Gowen: I have much love and respect for both of those men. is the best school in the world.  To their credit, they treated me no different from any other student.  They saw I had potential to do something great in wrestling and they didn't want to let me know, in fear of me getting a big head or an ego.  They did a wonderful job.  The problem was, even at this stage of the game, I saw how quickly I was picking everything up.  I was a natural athlete and if something in the school was shown to me one time, I could do it.  If my physical limitations wouldn't allow me to do it, I would find a way around it.  Wrestlers from all over would come into the school just to see me work out.  Even before my first match, I felt like I was something special.  That's when my ego starting inflating.  I was an egomaniac with an inferiority complex because I was picked on or ostracized my whole life because of cancer and the amputation.  It was a weird time in my head, and it got even weirder when I went to TNA and WWE shortly after.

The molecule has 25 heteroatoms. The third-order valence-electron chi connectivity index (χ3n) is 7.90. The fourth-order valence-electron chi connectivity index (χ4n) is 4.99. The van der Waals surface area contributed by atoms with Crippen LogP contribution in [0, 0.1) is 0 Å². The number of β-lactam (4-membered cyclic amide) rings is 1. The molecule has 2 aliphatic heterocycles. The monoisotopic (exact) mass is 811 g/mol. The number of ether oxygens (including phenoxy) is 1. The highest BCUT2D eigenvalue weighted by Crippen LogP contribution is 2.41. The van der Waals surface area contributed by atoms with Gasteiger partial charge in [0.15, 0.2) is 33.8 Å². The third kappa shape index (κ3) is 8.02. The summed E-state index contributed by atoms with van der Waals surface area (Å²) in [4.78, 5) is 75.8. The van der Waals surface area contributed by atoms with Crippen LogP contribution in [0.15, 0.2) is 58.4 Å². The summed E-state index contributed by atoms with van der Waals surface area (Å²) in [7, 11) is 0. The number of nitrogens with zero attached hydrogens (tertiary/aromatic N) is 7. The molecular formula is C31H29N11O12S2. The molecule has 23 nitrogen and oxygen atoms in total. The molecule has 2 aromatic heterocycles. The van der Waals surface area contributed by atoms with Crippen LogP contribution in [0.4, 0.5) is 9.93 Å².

Rallo: Before, I get into your run with WWE, I'd like to discuss experiences with TNA, which seemed very on and off. TNA provided you with your first real exposure, but you appeared sparingly in parts of 2003, 2005, and 2006. Could you tell us what it was like working in TNA as well as how you got the job to work there in the first place? Who had contacted you and why was TNA intent on bringing you in? Could you tell us of your thoughts on working in TNA as well as your thoughts on it's evolution to today? Would you ever consider returning to TNA or do you feel that, in no way, shape, or form, is the right place for you? Do you have any memorable moments and experiences you hold close to you from those days? Thoughts?